Summer Solstice…

The gathering of the Salinian Tribe    Photo by Heather O'Connor

The gathering of the Salinian Tribe                               Photo by Heather O’Connor

Long days and short nights start to make a change at this time of year. It’s the summer solstice with a giant full moon. Here at Morro Rock the Native Americans of the Salinian Tribe are here to celebrate the Summer Solstice. With drums and flutes around a roaring fire, they watch as a few of them make the climb up to the top of Morro Rock, where they will light a small prayer fire. The rock to them and their ancestors has been a sacred and religious place. They make this pilgrimage twice a year, June 21st and December 21st. I have been to many of them over the years. Time changes things from year to year. Some of the old folks I don’t see much of any more, but new ones come to take their place.
Friends of the Peregrine Watch, Carl and Bebot Lea, both local falconers, brought a great horned owl to the pow wow and it was quite a hit, plus being a powerful symbol to the Tribe.

About 6:30 PM things are starting to roll and we are stacking firewood around the fire ring, which by way is under the falcon’s eyrie.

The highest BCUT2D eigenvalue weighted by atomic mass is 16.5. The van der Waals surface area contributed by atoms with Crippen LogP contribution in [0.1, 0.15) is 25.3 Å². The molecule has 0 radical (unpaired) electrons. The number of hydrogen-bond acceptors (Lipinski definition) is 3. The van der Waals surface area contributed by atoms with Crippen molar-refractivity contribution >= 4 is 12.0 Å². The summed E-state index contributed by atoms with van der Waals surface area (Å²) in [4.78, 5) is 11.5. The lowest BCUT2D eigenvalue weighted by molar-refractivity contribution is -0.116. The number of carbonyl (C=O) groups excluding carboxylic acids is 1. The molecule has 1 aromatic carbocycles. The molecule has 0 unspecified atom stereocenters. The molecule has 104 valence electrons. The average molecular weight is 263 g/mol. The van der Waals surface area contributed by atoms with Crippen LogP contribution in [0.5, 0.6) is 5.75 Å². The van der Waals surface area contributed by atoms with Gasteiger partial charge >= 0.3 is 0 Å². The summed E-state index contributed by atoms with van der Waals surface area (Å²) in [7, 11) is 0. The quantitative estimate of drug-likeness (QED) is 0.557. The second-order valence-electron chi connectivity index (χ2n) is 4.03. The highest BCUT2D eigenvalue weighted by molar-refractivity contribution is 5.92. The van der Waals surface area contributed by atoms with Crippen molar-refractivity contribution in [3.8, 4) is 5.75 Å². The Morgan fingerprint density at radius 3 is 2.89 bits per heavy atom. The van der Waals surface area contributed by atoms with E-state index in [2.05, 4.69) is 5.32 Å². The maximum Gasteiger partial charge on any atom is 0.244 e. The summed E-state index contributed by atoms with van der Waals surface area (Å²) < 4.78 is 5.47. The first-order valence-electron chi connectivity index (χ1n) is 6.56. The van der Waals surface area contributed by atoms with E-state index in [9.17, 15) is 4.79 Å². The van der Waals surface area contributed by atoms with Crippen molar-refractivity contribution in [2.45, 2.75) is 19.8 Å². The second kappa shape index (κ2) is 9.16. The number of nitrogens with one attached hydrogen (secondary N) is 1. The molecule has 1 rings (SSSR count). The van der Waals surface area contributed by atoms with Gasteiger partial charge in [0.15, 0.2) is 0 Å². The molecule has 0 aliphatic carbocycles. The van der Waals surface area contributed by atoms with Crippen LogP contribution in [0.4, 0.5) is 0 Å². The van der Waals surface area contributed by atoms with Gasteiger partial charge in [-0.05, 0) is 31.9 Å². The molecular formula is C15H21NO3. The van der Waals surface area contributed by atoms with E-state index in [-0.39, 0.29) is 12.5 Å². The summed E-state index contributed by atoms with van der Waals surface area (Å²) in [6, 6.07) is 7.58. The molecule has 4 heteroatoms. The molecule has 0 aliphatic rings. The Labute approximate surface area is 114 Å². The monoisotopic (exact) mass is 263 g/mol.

Immediately my attention was averted by falcon screams. I looked up and saw the tiercel with a fuzzy Western Gull chick in his talons with gull parents chasing desperately, but to no avail. He landed in the eyrie some 65 yards directly above me. This was the first real sign I had seen that there might be something alive in that hole and it might be hungry. I have seen it three more times since then. When the female brought prey to the eyrie, two people heard a commotion coming from the nest site.

The roaring Solstice fire    Photo by Heather O'Connor

The roaring Solstice fire                                       Photo by Heather O’Connor

Later that evening as the sounds subsided, the celebration of summer solstice came to a close around the roaring fire. Now only embers glow.
Happy trails, Bob

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About Pacific Coast Peregrine Watch

The Pacific Coast Peregrine Watch is here to inform birders, students and all people who are eager to know about these handsome peregrines. We want you to enjoy and be able to use our on-site powerful spotting scopes. We are available to answer your questions about the pair of falcons that have been observed for many years.
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